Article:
The above is a red-bellied piranha, Pygocentrus nattereri (formerly Serrasalmus nattereri). It is NOT the man-eater it is made out to be!
Note that piranhas are known to eat hatchling spectacled caimans, so it is likely that some Paleosuchus hatchlings would suffer the same fate. As the caiman grow, though, they get their revenge!
The red-bellied piranha is the common name for 3 different species of piranha: Pygocentrus nattereri (from the Amazon and its drainages), Pygocentrus piraya (which is a 2 foot long version of the genus, from Rio Sao Francisco only), and Pygocentrus caribe (from the Orinoco and its drainages).
Other notorious species are members of the serrasalmus genus, but do not have the same reputation as the Pygocentrus species.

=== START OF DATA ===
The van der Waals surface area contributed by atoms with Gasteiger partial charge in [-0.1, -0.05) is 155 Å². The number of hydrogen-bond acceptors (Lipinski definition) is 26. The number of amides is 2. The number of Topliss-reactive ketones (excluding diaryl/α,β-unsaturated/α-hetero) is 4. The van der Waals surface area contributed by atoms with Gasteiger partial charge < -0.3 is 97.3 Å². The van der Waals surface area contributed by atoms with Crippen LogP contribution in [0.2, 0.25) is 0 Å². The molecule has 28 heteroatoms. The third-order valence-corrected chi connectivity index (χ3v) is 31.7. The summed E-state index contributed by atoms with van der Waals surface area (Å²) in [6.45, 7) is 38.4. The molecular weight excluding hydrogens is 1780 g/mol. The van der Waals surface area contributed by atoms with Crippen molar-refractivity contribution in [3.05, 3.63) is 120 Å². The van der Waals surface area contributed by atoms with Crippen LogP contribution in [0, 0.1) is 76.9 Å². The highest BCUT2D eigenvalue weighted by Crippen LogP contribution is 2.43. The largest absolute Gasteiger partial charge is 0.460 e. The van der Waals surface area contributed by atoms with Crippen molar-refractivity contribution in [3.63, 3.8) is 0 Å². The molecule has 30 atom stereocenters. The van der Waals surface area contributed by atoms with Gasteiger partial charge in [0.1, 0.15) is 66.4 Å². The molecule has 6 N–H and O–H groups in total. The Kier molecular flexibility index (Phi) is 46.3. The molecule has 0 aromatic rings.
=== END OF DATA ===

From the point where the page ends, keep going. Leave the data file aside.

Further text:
Interesting fact #1: Piranhas replace their teeth throughout their life - like crocodilians. However, instead of replacing them one by one, they shed them in quarters. By this I mean that they will lose all teeth in say the bottom left quarter of the jaw, then maybe the right upper quarter etc. In this way, they will only ever have a quarter of their jaw 'toothless' at most. The new teeth grow within a couple of days. The reason for this type of shedding is due to the dental anatomy of the piranha. Each tooth interlocks with the teeth on either side of it. This means that there is NO gap of gumline between the teeth, so there is a continuos cutting edge. This enables them to cleanly clip out chunks of flesh from their prey.
Needless to say, the teeth are razor sharp, and very hard, so they maintain this knife-edge.